On the other hand, there are a lot of elements in the film which will probably look just as ridiculous to the casual viewer – but which are actually hugely satisfying and enjoyable if you know your monster movie lore. There’s a plot reversal where it is revealed that King Ghidorah, rather than an earthly monster, is actually a malevolent alien invader, contrary to what everyone previously thought. This sounds like a stupid plot contrivance, but it’s actually staying completely faithful to how this character has been traditionally portrayed. The same is true of the revelation of the traditional alliance between Godzilla and Mothra – ‘so these two have some kind of a thing going on?’ asks a sceptical minor character when they learn of it – by normal standards it is a deeply silly idea, but once again this is simply the nature of how these characters have always been presented. Likewise an attempt by the military to kill the monsters using a weapon called the Oxygen Destroyer – it’s only a dopey-sounding plot device until you recognise this is a call-back to the original 1954 film. (Ghidorah’s code-name as Monster Zero itself is taken from 1965’s Invasion of Astro-Monster.)

I feel like this is the first American movie to really embrace the history and traditions of the Japanese monster movie and try to have some fun with the form. It does feel like a genuine fusion of a traditional Hollywood blockbuster with the kind of film Ishiro Honda was making back in the early 1960s. Godzilla, Mothra, Ghidorah and Rodan all look and act pretty much as you would hope – they may be realised through state of the art CGI, but Godzilla is still temperamental and imposing, Mothra is essentially benign, Ghidorah is the villain, and Rodan the bad-tempered sidekick. The soundtrack incorporates terrific new arrangements of the classic Godzilla and Mothra themes by Akira Ifukube and Yuji Koseki, and, most surprisingly of all, there’s even a strong suggestion that a couple of supporting characters are actually Shobijin (something which will mean nothing or everything to you, depending on how steeped you are in the lore of Toho’s universe). Rather touchingly, the film is dedicated to Yoshimitsu Banno, long-time director and executive producer of the franchise, and Haruo Nakajima, the original Godzilla suit actor, both of whom passed away while it was in production.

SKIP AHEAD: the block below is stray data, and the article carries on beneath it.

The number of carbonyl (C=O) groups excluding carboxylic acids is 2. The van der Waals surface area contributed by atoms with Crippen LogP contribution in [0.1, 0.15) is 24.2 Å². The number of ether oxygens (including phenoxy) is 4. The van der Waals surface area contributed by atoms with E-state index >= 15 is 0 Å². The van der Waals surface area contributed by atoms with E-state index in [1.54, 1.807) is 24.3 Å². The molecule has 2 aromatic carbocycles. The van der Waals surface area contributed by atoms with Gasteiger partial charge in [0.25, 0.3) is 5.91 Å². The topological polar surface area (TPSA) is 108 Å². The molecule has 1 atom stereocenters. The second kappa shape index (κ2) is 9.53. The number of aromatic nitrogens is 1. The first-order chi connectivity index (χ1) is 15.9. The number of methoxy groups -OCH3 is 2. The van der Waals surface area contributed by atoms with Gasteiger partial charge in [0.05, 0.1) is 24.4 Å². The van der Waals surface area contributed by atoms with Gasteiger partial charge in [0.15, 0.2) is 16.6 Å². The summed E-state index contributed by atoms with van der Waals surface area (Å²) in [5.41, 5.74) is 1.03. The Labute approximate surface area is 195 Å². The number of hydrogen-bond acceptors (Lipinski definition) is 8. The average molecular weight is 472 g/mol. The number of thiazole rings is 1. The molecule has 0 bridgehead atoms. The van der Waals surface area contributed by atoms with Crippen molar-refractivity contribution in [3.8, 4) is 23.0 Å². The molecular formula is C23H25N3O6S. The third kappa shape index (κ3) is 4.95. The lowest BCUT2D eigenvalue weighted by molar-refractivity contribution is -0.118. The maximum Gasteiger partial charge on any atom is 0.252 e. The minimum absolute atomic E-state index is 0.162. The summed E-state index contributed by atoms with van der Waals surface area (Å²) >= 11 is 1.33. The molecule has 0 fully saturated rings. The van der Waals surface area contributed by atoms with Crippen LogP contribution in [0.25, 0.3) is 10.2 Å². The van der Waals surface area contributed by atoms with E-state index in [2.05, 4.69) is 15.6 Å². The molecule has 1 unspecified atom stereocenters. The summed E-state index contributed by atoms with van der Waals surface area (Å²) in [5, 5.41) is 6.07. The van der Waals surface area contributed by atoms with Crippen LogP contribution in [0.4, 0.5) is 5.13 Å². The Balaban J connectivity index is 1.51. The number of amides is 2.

In short, the film works tremendously hard to appeal to the existing fanbase of these movies and characters. I suppose this is kind of a go-for-broke move, as it could potentially alienate the mass audience who couldn’t give a stuff about which island Mothra usually lives on, or what Rodan’s special powers are. As I say, it quite possibly qualifies as a monumental folly by most rational standards. I honestly don’t know whether the film’s spectacle and action will be enough to lure in the sceptical in large numbers – what I found to be hugely enjoyable, and a film I feel like I’ve been waiting to see for many, many years, may seem to others to be an absurd, poorly-plotted mess.

This is the first American Godzilla movie to bear comparison with the better Japanese films in the series: it’s not afraid to be crazy and fantastical in a way that the films by Gareth Edwards and Roland Emmerich simply weren’t. Whether this ultimately proves to be a good idea or not remains to be seen – it’s less than a year until the next film in the series, Godzilla Vs Kong, comes out, and it will be interesting to see if they choose to sustain the same kind of tone. I really hope they do, because – from my entirely partial and biased perspective – this film was honestly a treat.